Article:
This paper will consider the arrival of the early Islamic conquest armies into South Asia in the first century AH/seventh century CE, while also discussing what we can say about the process of the conquerors’ settlement in the region. In particular, it will focus on this reconstruction using the earliest extant narrative accounts that we have that discuss the conquerors’ process in the region that are found in the Kitāb Futūḥ al-Buldān (The Book of the Conquest of Lands) by the ‘Abbāsid-era courtier al-Balādhurī (d. ca. 279AH/892 CE). It will also provide commentary on the Arabic historiographical tradition associated with these accounts. It will discuss the reliance on this unique historical material used by al-Balādhurī and the textual reuse process by later Muslim authors, as this material from Futūḥ al-Buldān is amongst the most transmitted material utilized by later authors from al-Balādhurī’s book.
Narratives of the Arab Conquests of the seventh century can easily gravitate towards homogenized accounts of Arabs fighting against non-Arabs with similarly simplistic group identifications such as Persians, Greeks, Berbers, or Turks. Many recent studies have complicated these identities, bringing to life the complexities of Late Antique Near Eastern society. The political narratives of the early Islamic world illustrate how important tribal divisions were among the Arabs. Studies of the conquest of Iran have brought to light the various responses to the conquests based on class but also ethno-linguistic identity between Persians, Parthians, Sogdians, etc. Similarly, examinations of post-conquest society demonstrate how quickly slavery, concubinage, and marriage created a community whose members crossed many of these boundaries, even though they often found themselves described in singular terms, typically defined by their patrilineal descent. But, as key studies have noted, even these revisions leave matters simpler than reality.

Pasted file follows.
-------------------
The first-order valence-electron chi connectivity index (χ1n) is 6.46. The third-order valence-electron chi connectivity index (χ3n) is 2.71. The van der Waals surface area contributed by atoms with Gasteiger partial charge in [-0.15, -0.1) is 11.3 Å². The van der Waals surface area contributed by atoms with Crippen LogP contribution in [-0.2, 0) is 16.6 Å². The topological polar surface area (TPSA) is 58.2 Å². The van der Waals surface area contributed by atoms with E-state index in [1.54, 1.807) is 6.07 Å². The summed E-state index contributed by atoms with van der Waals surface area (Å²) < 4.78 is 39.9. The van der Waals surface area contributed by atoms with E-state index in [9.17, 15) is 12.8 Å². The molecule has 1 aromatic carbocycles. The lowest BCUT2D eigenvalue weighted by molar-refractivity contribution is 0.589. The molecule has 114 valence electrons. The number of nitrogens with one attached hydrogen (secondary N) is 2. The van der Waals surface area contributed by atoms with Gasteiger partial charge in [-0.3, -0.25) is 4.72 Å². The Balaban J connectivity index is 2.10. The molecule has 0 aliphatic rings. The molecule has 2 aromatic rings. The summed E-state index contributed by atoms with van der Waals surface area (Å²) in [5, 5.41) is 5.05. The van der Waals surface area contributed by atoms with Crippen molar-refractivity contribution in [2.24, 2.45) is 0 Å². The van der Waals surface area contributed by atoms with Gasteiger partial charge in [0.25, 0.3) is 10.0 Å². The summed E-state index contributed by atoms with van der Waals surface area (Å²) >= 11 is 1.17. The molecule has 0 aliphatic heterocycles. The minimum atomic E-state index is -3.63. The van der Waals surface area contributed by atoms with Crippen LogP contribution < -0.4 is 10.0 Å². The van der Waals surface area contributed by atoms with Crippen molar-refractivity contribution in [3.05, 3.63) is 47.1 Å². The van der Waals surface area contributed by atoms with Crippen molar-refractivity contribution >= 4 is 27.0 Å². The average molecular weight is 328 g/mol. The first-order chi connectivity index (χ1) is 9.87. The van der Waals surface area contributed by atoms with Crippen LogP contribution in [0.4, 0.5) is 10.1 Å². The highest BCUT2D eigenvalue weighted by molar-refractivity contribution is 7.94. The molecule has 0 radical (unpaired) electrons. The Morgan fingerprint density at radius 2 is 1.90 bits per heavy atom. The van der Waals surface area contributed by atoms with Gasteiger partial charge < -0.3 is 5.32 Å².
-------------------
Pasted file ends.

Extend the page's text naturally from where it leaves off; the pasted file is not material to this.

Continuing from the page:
This paper will examine the complicated nature of identity during the Arab Conquests through the life of ʿAbdallah b. Khazim al-Sulami (d. ca. 692). Ibn Khazim participated in the conquest of Khurasan and became its governor on at least two occasions. Following the Second Fitna, he refused to acknowledge the Caliph ʿAbd al-Malik and was killed trying to flee beyond his reach. Ibn Khazim’s career is one defined by his Arab-ness, his membership in the Banu Sulaym, and connections to powerful relatives such as the governor of Basra Ibn ʿAmir. At the same time, his mother was an enslaved Black woman from Abyssinia and, in narratives of his various adventures, this aspect of his identity is often referenced as a way of differentiating him from other Arabs, often in a demeaning and antagonistic manner. How do portrayals of Ibn Khazim’s Blackness help us better understand identity and community formation during the period of the conquests?
After arriving in Khurasan, Ibn Khazim had several sons with Iranian women, most notably Musa (d. 704), who led his own rebellion in Tirmidh following his father’s death. At Tirmidh, Musa brought together both Arab and non-Arab rebels, but reports of Musa’s rebel kingdom portray a clear division, with Musa aligned to his patrilineal identity. This paper further explores such reports to understand how Arabs of mixed parentage straddled the line between these communities in post-conquest society.